Legalism, "The Help," and a "Woman’s Place"
by Ed Stetzer
On a recent post I reviewed the newly released movie, The Help, in two parts (part 1 dealt with the movie, part 2 dealt more with issues of race). As I noted then, the main issues in the movie are race and class, and people should not miss those, but I was struck by yet another issue. As I tweeted from the movie: "The Help‘s mix of elitism, judgment, & scorn (wrapped in cultural religion) is STILL real & even taught as discipleship in some places."
Hilly Holbrook is the antagonist in the film, pitted against the two protagonists, an African-American maid and a young white woman writer, both of whom wanted something different than they inherited from society. But Hilly was a respectable "Christian" woman who took it as her responsibility to teach people cultural values and to look down on those who did not embrace her specific beliefs.
When given a chance to help a maid in need, for instance, she takes the position that God would want her to work harder. Never mind that the average maids were making less than $1.00 an hour and many African-American men had to work for terrible wages as well. Hilly took it upon herself to keep people "in their place." Ultimately, she scorned everyone she didn’t like or who didn’t measure up to her standards– and she did so using her "Christian" beliefs as a club.
Grace was not a part of her life; it was all judgment and condemnation. And, the condemnation was built around the idea that others were just not "good Christian women."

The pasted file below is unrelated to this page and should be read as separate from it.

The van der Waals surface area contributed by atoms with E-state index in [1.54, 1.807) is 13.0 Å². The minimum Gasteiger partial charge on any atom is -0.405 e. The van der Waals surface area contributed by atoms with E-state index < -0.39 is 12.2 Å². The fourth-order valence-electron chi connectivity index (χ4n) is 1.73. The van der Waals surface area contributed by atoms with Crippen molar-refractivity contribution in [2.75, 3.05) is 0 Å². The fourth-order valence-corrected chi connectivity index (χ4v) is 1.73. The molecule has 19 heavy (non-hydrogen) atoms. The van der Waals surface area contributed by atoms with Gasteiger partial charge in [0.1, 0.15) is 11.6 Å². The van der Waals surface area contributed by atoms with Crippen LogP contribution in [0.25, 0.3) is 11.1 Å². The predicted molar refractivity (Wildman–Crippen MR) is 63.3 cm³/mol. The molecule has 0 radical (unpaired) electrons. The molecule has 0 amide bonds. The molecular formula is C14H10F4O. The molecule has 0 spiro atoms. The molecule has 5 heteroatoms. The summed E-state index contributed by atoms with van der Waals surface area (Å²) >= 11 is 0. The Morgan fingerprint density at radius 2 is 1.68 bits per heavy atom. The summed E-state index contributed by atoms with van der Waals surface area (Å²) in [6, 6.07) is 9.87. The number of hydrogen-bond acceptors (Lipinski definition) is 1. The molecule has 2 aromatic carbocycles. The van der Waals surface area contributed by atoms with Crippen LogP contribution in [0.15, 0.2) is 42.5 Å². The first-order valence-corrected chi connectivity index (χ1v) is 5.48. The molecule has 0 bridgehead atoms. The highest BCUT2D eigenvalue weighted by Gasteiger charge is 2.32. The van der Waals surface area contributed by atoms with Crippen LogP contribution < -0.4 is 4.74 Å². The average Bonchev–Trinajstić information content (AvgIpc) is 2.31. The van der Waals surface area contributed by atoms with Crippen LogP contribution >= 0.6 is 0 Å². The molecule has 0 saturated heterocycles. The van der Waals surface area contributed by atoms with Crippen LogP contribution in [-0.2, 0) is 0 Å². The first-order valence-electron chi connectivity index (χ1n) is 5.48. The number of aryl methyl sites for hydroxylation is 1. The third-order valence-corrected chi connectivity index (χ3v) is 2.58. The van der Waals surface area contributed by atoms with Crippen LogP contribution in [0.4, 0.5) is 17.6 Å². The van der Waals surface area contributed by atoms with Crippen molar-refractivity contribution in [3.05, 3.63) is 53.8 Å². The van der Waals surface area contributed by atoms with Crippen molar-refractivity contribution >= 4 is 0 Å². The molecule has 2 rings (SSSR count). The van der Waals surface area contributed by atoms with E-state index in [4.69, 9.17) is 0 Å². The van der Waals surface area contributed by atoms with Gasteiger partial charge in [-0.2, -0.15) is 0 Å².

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As the movie played, I felt some strong emotions. I wanted to stand up and shout at the Hilly character: "I know you. You hurt people, and you do so in the name of religion."
Hillys are still too common in the world where I live. They may not be focusing on the exact same issues she concerned herself with, but the tendency is the same. Cultural norms become elevated to the level of defining what it means to be a Christian– particularly a "good Christian woman."
I’ve seen how being a "good religious woman" that fits religious-cultural expectations destroys the lives and passion of women. My wife calls such training, "making Stepford Wives." While I watched The Help, I could not help but consider how many times I have seen that "Hilly look" when some women did not want to fit the same mold…
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